Milk Paint vs Chalk Painted Dresser
One of the projects we did for the Restaurant Refresh was a new host stand. I had been looking for the perfect vintage dresser for awhile, and finally found one with the EXACT dimensions I needed. For $15! It just needed a little TLC, and a new coat of paint to fit in at the restaurant.
I have used Chalk Paint a few times, but when I saw Rust-Oleum had a Milk Paint, I wanted to try them both out to see the difference. I thought some of you may have the same question, so let’s break it down!
If you are looking for a video of the testing and painting process, check out the ‘Milk/Chalk Paint” Highlight on @ISPYDIY Instagram!
When testing the Rust-Oleum Milk Paint (left). I found that one coat is more transparent than the Chalk Paint (right). And it has a more textured brushed effect. If you had a piece with a great grain that you wanted to peek through the paint, Milk paint would be your best choice. You can definitely build up coats, and two will give a semi-opaque finish. With two coats of paint the finish looks matte.
Chalk paint gives a more velvety, smooth finish. And it’s very matte. If you are going for full coverage, you will get there with one coat. It hides ALL the grain, and any imperfections on a wood surface.
Rust-Oleum has a great comparison chart here!
What surfaces can you apply Chalk and Milk Paint?
I have only painted wood with these paints, but it also works on glass, ceramic, metal, and laminate!
You do not need to sand or prime before painting, unless it’s a high gloss or lacquer surface. In that case, lightly sand and use a shellac base primer, like Zinsser® Cover-Stain, to stick to the glossy surface before painting!
Painting the Dresser
Since the surface was not glossy, I did not have to do much prep before painting. I removed the handles, then wiped it down with TSP (or a TSP Substitute), to degreases the surface. Thrift store finds can have some grit on them, so this just cleans the wood in in preparation for paint. After cleaning with TSP, wipe down with a damp rag.
I decided to go with Milk paint, because I initially thought I wanted to see some of the grain. But as you will see, I ended up doing two coats, which gave it a more opaque finish. Not quite as opaque at the Chalk Paint, but most of the grain was covered up.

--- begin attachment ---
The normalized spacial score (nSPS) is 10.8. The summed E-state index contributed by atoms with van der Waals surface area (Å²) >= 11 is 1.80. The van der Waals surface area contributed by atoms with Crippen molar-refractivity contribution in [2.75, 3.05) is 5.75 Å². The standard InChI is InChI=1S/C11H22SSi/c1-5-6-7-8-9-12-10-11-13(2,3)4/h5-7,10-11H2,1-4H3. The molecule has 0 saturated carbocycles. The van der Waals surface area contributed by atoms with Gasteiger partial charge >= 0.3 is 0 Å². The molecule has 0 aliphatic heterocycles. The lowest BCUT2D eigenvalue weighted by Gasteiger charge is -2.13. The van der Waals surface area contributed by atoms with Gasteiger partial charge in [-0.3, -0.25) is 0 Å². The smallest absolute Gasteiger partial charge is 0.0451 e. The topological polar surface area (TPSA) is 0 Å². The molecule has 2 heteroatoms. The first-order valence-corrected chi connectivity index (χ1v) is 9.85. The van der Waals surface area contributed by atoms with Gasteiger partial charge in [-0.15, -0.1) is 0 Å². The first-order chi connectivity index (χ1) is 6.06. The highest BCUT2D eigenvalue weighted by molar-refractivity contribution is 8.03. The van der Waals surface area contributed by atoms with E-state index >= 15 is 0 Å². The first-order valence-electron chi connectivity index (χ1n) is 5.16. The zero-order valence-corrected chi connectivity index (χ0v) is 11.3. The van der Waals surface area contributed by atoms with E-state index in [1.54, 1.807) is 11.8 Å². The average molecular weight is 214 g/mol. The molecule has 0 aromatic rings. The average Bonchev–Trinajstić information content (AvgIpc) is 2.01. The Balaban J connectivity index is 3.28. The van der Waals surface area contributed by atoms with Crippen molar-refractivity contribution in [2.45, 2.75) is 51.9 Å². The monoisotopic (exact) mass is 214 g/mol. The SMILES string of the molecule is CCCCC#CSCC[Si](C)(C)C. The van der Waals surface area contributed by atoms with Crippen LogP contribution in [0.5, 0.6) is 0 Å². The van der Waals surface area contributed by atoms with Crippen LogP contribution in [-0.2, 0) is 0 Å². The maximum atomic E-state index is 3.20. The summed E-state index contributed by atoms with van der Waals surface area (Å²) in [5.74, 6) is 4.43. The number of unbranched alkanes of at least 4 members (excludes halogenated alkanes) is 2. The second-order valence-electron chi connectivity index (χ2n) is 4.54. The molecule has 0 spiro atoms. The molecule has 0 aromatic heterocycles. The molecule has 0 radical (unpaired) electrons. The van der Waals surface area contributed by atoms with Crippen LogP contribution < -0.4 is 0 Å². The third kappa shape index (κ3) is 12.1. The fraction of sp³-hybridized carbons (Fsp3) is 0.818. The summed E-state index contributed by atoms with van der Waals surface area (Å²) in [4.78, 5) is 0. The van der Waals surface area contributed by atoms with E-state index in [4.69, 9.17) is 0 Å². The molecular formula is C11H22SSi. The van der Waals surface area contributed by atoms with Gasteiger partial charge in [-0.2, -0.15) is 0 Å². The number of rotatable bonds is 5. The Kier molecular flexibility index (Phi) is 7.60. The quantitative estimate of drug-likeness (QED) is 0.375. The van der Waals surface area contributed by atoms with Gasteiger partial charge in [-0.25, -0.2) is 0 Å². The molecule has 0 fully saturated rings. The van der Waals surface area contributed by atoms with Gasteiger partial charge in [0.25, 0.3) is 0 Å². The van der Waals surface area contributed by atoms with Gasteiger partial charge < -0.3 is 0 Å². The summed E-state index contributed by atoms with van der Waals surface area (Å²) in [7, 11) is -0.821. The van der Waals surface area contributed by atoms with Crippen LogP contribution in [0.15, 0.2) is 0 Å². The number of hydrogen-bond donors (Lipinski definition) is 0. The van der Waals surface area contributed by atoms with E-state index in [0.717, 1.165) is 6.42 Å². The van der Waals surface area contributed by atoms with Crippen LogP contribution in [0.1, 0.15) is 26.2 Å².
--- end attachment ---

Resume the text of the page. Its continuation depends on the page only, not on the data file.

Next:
When brushing on the paint, I made sure to do long strokes across the entire top so there were not start and stop marks. Also, don’t overwork the paint by continually brushing it, stick with smooth single coats, let dry, then add another coat if desired.
Since I had to paint around the decorative details on the front, I did not get the consistent paint look I was looking for, so I painted a second coat. And I think I would have gotten a more consistent look on the drawer fronts if I would have taken them out of the dresser and focused on a continual stroke from one side to the other. White-washing with Milk Paint would be SO pretty if you wanted the grain to shine through!
Second coat done! I love that you can see the brush strokes, it looks hand painted! I used Rub ‘n Buff on the handles to shine up the gold!
Whenever I use chalk paint I get a bunch of questions about top coats. For me, it depends on the project. I LOVE a super matte chalky finish, so if there is not going to be any drinking glasses set on the piece I skip the top coat. If you are painting something where drinking glasses will be set on, there is a good chance the water rings will leave marks and you should use a top coat. Rust-Oleum makes Ultra Matte Interior Chalked Clear Topcoat that is really good! I painted it just on the top of the Milk paint dresser, and noticed the slightest difference in color. I made sure to go right to the edge of the top so it would not be noticeable, and now it is protected!
I wanted to try out the stunning Venetian Yellow Milk Paint, so I painted two coats on this little shelf I thrifted!
Here they both are in the Restaurant Refresh! Let me know if you have any other questions!
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